The transition from Medicaid’s continuous enrollment requirement to normal eligibility operations involves a myriad of policy decisions and operational changes that will impact enrollees. In turn, the end of Medicaid’s continuous coverage policy will also have great bearing on the business and operational strategies of managed care plans, providers and other stakeholders participating in the Medicaid and Marketplace programs.

HMA’s experts are working with state agencies, health plans, hospitals and health systems, and other stakeholders to identify options and workable solutions to prepare for these major changes. This work touches policy, organizational workstreams, systems, and payment. There are issues specific to Medicaid as well as the intersection with Marketplace, the Supplemental Nutrition Program (SNAP), and other public programs.

Combining our collective on-the-ground experience in states with our federal policy insights, experts from across the HMA family of companies list below themes and immediate actions stakeholders can consider. These action steps are focused on ensuring states, managed care plans, providers and other stakeholders are prepared to immediately respond to the end of the Medicaid continuous enrollment policy and work with individuals to provide information and other support they may need to stay enrolled in a coverage program.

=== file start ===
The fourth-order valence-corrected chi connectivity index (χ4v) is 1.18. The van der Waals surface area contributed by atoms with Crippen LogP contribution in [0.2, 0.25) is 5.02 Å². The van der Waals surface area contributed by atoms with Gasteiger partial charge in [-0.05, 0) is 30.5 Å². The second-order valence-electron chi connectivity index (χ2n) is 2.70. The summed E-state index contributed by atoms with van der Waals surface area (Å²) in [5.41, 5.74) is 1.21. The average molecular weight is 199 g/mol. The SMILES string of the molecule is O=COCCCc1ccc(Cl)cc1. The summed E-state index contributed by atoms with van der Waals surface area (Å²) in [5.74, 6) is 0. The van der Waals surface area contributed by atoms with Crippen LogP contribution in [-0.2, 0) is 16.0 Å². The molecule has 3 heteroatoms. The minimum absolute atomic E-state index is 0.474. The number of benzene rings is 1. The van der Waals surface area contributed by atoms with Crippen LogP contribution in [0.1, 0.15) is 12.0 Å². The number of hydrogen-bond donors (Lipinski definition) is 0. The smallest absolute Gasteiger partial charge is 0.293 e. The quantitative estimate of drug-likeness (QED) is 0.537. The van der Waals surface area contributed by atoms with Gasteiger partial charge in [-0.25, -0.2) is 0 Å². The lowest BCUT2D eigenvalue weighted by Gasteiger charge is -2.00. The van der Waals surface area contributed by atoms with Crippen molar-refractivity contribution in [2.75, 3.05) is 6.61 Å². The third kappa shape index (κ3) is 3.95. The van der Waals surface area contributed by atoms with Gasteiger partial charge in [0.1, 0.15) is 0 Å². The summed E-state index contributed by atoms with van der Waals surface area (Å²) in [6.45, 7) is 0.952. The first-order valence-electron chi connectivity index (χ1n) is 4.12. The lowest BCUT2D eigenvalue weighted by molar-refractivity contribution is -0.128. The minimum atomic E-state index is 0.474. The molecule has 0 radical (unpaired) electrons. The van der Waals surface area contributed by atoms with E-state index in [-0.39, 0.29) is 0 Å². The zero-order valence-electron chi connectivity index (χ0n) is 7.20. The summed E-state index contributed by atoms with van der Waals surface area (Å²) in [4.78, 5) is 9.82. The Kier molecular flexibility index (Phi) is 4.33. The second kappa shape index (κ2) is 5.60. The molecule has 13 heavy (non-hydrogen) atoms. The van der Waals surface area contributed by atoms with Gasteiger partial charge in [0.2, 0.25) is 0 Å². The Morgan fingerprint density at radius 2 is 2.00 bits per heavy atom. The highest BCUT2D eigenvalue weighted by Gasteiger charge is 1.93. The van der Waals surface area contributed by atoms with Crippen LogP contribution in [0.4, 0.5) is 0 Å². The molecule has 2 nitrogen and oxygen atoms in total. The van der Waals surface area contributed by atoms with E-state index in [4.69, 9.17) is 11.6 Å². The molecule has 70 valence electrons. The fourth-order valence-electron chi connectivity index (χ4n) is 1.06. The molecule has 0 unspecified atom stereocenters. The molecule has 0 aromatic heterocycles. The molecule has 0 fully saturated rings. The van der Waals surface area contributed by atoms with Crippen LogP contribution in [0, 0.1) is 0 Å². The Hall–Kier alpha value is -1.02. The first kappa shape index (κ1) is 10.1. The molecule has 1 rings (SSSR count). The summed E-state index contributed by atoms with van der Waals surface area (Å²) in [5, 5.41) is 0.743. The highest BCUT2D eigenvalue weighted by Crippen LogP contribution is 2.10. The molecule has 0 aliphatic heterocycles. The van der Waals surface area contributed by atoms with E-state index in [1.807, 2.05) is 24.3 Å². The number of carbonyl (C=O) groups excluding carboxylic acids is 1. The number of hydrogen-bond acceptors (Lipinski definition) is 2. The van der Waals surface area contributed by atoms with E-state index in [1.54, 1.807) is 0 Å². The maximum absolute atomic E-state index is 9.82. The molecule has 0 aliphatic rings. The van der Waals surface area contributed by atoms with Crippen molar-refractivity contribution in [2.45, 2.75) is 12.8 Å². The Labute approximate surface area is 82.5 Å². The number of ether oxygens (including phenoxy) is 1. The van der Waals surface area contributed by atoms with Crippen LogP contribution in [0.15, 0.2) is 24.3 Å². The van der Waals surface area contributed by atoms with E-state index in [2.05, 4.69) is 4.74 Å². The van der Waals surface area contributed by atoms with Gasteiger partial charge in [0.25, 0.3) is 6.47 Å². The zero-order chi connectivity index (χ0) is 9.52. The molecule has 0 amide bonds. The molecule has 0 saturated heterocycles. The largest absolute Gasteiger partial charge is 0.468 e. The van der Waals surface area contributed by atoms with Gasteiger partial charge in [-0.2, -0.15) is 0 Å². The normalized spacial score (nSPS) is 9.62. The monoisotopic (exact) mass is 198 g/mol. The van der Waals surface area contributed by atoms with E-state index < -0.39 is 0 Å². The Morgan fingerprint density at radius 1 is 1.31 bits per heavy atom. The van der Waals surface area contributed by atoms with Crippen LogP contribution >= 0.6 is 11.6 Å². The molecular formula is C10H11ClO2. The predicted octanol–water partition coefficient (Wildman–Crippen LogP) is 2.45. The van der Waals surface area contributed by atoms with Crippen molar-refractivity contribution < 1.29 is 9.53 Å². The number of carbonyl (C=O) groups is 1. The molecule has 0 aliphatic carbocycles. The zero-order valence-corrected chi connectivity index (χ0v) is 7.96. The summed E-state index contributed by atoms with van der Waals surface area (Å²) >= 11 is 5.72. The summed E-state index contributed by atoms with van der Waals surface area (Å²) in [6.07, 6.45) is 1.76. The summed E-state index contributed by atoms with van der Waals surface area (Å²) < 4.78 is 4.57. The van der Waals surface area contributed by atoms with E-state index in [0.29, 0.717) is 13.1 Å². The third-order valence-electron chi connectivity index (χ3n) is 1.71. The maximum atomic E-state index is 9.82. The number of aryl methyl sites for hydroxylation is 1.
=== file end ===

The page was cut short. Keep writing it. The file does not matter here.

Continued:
1. Monitor and prepare for federal activities, particularly during the lame duck session of Congress and into 2023. Healthcare policies are likely to feature prominently in Congress’ lame duck session in November and December. Decoupling the Medicaid continuous enrollment and enhanced Federal Medical Assistance Percentage (FMAP) policies from the PHE is one issue under consideration. Any statutory changes to these policies may also include new requirements for the unwinding process. Stakeholders will want to closely monitor these discussions.

If Congress sets a statutory end date for the PHE’s Medicaid eligibility policies, this will provide the certainty needed for states to finalize PHE unwinding action plans with target dates for resuming normal eligibility operations. Notably, this may also drive conversations during states’ 2023 legislative sessions.